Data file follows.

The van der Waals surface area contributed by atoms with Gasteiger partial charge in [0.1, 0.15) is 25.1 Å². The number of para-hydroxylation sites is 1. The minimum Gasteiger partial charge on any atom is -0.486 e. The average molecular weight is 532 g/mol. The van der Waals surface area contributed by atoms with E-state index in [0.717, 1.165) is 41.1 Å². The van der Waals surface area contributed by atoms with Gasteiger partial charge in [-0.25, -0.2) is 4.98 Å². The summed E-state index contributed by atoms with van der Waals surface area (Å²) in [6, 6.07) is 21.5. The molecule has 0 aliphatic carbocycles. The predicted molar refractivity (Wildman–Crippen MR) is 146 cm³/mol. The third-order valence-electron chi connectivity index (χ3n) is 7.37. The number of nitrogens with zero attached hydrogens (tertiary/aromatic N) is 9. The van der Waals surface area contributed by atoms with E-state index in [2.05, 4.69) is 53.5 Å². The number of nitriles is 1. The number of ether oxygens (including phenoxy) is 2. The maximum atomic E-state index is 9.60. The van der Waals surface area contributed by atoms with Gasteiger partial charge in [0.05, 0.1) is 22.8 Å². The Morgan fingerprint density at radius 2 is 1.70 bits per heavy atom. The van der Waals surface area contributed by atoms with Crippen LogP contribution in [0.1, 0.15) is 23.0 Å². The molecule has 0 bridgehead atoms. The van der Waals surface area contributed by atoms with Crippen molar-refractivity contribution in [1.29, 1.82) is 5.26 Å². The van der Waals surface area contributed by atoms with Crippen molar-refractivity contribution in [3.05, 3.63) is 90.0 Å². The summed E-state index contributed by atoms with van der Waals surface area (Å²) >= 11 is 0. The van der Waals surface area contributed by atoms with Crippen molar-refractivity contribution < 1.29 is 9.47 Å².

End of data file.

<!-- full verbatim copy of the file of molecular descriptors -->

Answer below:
The van der Waals surface area contributed by atoms with Gasteiger partial charge in [0.1, 0.15) is 25.1 Å². The number of para-hydroxylation sites is 1. The minimum Gasteiger partial charge on any atom is -0.486 e. The average molecular weight is 532 g/mol. The van der Waals surface area contributed by atoms with E-state index in [0.717, 1.165) is 41.1 Å². The van der Waals surface area contributed by atoms with Gasteiger partial charge in [-0.25, -0.2) is 4.98 Å². The summed E-state index contributed by atoms with van der Waals surface area (Å²) in [6, 6.07) is 21.5. The molecule has 0 aliphatic carbocycles. The predicted molar refractivity (Wildman–Crippen MR) is 146 cm³/mol. The third-order valence-electron chi connectivity index (χ3n) is 7.37. The number of nitrogens with zero attached hydrogens (tertiary/aromatic N) is 9. The van der Waals surface area contributed by atoms with E-state index in [2.05, 4.69) is 53.5 Å². The number of nitriles is 1. The number of ether oxygens (including phenoxy) is 2. The maximum atomic E-state index is 9.60. The van der Waals surface area contributed by atoms with Gasteiger partial charge in [0.05, 0.1) is 22.8 Å². The Morgan fingerprint density at radius 2 is 1.70 bits per heavy atom. The van der Waals surface area contributed by atoms with Crippen LogP contribution in [0.1, 0.15) is 23.0 Å². The molecule has 0 bridgehead atoms. The van der Waals surface area contributed by atoms with Crippen molar-refractivity contribution in [1.29, 1.82) is 5.26 Å². The van der Waals surface area contributed by atoms with Crippen molar-refractivity contribution in [3.05, 3.63) is 90.0 Å². The summed E-state index contributed by atoms with van der Waals surface area (Å²) >= 11 is 0. The van der Waals surface area contributed by atoms with Crippen molar-refractivity contribution < 1.29 is 9.47 Å².